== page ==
The Digital Humanities Minor has been designed to enhance the research profile of participating students and to give them the skills needed to participate more effectively in contemporary disciplinary and interdisciplinary scholarly debates. Furthermore, participation in the minor will help students develop valuable skills that may be utilized in a variety of professional settings both in and out of academia.
COURSES OFFERED SPRING 2024
Data Science for the Humanities
Instructor: J.D. Porter
This course fulfills Quantitative Data Analysis requirement. Over the last decade, humanists have turned to data and to computational methods of data analysis to seek new understandings of literature, history, and culture. This course will provide you with a practical introduction to data-driven inquiry in the humanities, with a focus on the Python programming language. (No prior knowledge of programming is required or expected.) In addition to learning foundational scripting and data science skills, we will ask questions about the role of data in the humanities. What new research questions in the humanities can we investigate using data-driven methods? How can we use humanities methods to reflect on data-driven research practices? And how can we make our conclusions relevant within the larger frame of humanistic inquiry? Course work will include readings, weekly programming exercises, a writing assignment, and a final project.
GIS for the Digital Humanities and Social Sciences
This course introduces students to theory and methodology of the geospatial humanities and social sciences, understood broadly as the application of Geographical Information Systems (GIS) and spatial analysis techniques to the study of social and cultural patterns in the past and present. By engaging with spatial theory, spatial analysis case studies, and technical methodologies, students will develop an understanding of the questions driving, and tools available for, humanistic and social science research projects that explore change over space and time. We will use ESRI's ArcGIS software to visualize, analyze, and integrate historical, anthropological, and environmental data. Techniques will be introduced through the discussion of case studies and through demonstration of software skills. During supervised laboratory sessions, the various techniques and analyses covered will be applied to sample data and also to data from a region/topic chosen by the student.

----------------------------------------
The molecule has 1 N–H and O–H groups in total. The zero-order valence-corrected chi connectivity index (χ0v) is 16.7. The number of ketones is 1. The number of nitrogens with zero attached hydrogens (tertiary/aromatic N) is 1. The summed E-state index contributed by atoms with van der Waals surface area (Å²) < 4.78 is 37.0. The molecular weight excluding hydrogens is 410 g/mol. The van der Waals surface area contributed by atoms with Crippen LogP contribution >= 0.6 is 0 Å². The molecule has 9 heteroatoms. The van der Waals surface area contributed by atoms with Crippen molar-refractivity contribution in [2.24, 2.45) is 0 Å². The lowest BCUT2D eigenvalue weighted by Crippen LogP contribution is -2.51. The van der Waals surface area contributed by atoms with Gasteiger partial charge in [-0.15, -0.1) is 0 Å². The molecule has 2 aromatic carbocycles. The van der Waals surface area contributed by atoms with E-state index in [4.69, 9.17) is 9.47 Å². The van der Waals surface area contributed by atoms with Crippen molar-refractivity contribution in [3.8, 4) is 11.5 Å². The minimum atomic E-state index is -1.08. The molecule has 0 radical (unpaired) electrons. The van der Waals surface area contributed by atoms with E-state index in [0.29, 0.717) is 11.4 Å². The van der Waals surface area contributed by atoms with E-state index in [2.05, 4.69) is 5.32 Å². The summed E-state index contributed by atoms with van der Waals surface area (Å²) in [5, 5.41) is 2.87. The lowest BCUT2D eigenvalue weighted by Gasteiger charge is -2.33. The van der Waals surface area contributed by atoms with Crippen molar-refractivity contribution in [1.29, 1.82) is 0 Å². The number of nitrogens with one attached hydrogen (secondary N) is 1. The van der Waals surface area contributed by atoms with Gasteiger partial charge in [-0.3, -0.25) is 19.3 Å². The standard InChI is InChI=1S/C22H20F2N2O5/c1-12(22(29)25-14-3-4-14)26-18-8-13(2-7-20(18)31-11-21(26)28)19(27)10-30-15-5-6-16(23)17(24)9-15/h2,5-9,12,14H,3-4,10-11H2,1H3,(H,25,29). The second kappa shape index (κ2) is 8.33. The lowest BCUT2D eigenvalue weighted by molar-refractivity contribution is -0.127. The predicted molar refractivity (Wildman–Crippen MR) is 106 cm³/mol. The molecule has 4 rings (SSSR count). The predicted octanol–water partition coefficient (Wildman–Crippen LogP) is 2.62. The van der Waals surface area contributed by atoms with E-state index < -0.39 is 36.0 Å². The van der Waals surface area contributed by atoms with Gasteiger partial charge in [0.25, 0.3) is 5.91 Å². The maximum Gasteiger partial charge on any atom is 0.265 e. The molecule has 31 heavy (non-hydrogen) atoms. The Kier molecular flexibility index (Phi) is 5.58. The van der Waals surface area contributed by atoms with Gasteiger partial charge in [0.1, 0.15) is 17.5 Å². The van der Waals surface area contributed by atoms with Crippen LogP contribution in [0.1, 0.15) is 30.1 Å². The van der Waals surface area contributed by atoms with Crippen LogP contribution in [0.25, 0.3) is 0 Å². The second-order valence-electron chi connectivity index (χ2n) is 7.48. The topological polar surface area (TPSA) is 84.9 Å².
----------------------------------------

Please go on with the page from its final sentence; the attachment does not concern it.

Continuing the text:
Digital Infrastructures & Platforms
Instructor: Rahul Mukherjee
Platforms ranging from ride-hailing and food delivery apps (Uber and Swiggy) to subscription based audiovisual content providers (Netflix and SonyLIV) mediate multisided transactions (markets) and operate based on algorithmic collection, circulation, and monetization of user data. In this course, we will engage with a variety of readings about multi-situated study of apps, paying attention to both app interfaces as well as their connection to backend systems and infrastructures like content delivery networks and software development kits. In what ways do processes of data storage/distribution, content encryption/decryption and encoding/decoding make “seamless” streaming on Hulu/Prime Video and instantaneous digital payments on Venmo and PayTM possible? We will begin with how infrastructures have been studied in the past, and then in particular focus on media infrastructures such as satellite systems, optical fiber cables, cell antennas, and data centers. The course readings will consider the varied definitions of platforms and examine the socio-political effects of the proliferation of platforms in different regions of the world. In studying superapps and platforms like WeChat (China), LINE (Japan), and Jio (India), we will try to comprehend in what ways have discourses of platformization been shaped by governmental regulation, cultural practices, and socio-politics of regions. We will explore questions like: in what ways are infrastructures and apps related? How do content creators and SVoD audiences navigate algorithmic opacity? Why do BigTech companies float competing discourses about platforms? What are the connections between infrastructural investments and platform capitalism? What does it mean to have digital lives in a platform society? In what ways do digital infrastructures and platforms create the foundations for smart cities and Internet of Things?